• You’re closing a joint credit account: Remember that you’ll need consent from the other account holder to close this account.
  • You’re struggling with overspending: Carrying credit card debt and making late payments is much worse for your credit score than closing a card. If you’re struggling to pay off your credit card bill or are carrying a balance, you may want to consider closing your card.
  • Your interest is too high: If you’re struggling with a high-interest card, you may want to consider a balance transfer card to pay it off.
  • You’re having a poor customer experience: Like any other business, if you’re unhappy with your card issuer’s customer service, find someone else. The competition is fierce out there.

Alternatives to closing a credit card

Closing a card just for the sake of closing can backfire. If the card doesn’t have an annual fee, just put it on ice — or in a drawer. You should still try to use the card once or twice a year. Otherwise, the issuer may shut it down for “inactivity.” If your card has an annual fee, ask your issuer for a downgrade or product change. Most larger financial institutions offer cards with no annual fee you can switch to. You can often keep the same card number and the same credit line. You can also upgrade your card — especially if you want travel rewards. If you’re dissatisfied with your current card’s perks, it might be time for something more glamorous. You’ll get more perks and privileges, although with a higher annual fee. Like with a downgrade, your card issuer can often switch you without requesting a new card.

How to close a credit card the smart way

The easiest way is to call your issuer and tell them you want to close the card. They may offer you the chance to upgrade or downgrade your card without hassle. But if you’re ready to say goodbye, there are ways to close your card and minimize the potential damage to your score. Jeff Rose, certified financial planner and founder of Good Financial Cents, shares some tips.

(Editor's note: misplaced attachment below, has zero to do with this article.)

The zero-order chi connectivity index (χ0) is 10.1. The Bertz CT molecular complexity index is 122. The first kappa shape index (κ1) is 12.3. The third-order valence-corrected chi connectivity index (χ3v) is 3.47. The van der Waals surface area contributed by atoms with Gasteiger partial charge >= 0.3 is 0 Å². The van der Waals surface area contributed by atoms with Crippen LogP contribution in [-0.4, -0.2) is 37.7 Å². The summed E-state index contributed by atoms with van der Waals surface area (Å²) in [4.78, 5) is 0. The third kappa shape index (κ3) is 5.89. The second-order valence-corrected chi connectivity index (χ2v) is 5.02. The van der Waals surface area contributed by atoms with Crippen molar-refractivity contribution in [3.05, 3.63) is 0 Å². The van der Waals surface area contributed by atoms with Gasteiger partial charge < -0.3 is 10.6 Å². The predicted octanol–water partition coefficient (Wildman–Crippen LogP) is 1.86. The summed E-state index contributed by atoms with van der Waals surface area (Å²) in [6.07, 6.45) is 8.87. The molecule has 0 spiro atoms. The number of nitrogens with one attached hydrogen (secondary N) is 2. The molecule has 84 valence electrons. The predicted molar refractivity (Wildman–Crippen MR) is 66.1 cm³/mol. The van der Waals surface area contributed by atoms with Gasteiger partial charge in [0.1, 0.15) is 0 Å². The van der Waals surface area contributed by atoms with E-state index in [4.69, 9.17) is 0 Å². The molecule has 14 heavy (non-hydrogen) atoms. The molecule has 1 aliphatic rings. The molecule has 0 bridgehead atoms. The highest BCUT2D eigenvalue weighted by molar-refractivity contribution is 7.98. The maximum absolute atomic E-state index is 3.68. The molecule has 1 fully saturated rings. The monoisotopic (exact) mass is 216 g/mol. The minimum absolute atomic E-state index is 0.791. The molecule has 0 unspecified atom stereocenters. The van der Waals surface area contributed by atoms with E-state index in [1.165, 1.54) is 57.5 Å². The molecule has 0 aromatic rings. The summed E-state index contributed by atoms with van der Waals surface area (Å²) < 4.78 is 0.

• Pay off the balance: Rose calls it wiping the slate clean: “Make sure you’ve paid off any remaining amount on the card. It prevents any lingering debts from complicating things after the card is closed.”
  • Update recurring payments: If you have any bill payments or subscriptions tied to that card, switch them to another payment method, Rose says. Failure to do so may lead to missed payments.
  • Redeem your rewards: Many cards void the rewards you’ve earned after the card is closed. Don’t leave money on the table, warns Rose.

When you call to close your card, the agent will likely read you some terms and conditions and execute the closure. But there’s one more thing you should do for peace of mind, says Rose. “After you’ve initiated the closure, send a confirmation email or letter,” says Rose. “This creates a paper trail, providing you with proof of your request to close the account. This step is a safeguard against any future disputes or errors in your credit report.”

Bottom line: When you close a credit card, you may hurt your credit score — mainly because your credit utilization ratio may increase. To avoid this, try to close your card only if you have a good reason, like an annual fee you want to avoid, high interest, or poor customer service. There are often safer alternatives to closing a credit card. You could request a downgrade or a product change to a card with no annual fee. If your card already doesn’t charge a fee, consider sticking it in a drawer. You don’t have to use the card but should keep it nevertheless.